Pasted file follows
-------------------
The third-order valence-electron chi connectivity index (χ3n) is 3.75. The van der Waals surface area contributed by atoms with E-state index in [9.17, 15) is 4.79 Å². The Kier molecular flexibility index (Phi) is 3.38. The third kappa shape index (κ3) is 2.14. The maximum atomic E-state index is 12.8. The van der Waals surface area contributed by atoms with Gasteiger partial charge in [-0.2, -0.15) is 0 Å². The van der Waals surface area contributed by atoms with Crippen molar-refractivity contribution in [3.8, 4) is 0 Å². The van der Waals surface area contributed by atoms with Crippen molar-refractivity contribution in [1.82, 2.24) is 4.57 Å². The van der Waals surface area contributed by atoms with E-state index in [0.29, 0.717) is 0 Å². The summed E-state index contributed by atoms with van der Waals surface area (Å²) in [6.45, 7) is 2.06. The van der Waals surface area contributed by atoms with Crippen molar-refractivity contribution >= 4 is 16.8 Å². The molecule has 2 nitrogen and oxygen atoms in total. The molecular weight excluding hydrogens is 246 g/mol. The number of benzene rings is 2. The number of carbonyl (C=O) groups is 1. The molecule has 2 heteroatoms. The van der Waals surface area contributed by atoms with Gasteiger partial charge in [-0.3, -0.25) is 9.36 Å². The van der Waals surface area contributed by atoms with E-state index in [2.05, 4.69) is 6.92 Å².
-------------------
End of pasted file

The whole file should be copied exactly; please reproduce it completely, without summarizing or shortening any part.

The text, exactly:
The third-order valence-electron chi connectivity index (χ3n) is 3.75. The van der Waals surface area contributed by atoms with E-state index in [9.17, 15) is 4.79 Å². The Kier molecular flexibility index (Phi) is 3.38. The third kappa shape index (κ3) is 2.14. The maximum atomic E-state index is 12.8. The van der Waals surface area contributed by atoms with Gasteiger partial charge in [-0.2, -0.15) is 0 Å². The van der Waals surface area contributed by atoms with Crippen molar-refractivity contribution in [3.8, 4) is 0 Å². The van der Waals surface area contributed by atoms with Crippen molar-refractivity contribution in [1.82, 2.24) is 4.57 Å². The van der Waals surface area contributed by atoms with E-state index in [0.29, 0.717) is 0 Å². The summed E-state index contributed by atoms with van der Waals surface area (Å²) in [6.45, 7) is 2.06. The van der Waals surface area contributed by atoms with Crippen molar-refractivity contribution >= 4 is 16.8 Å². The molecule has 2 nitrogen and oxygen atoms in total. The molecular weight excluding hydrogens is 246 g/mol. The number of benzene rings is 2. The number of carbonyl (C=O) groups is 1. The molecule has 2 heteroatoms. The van der Waals surface area contributed by atoms with Gasteiger partial charge in [-0.3, -0.25) is 9.36 Å². The van der Waals surface area contributed by atoms with E-state index in [2.05, 4.69) is 6.92 Å².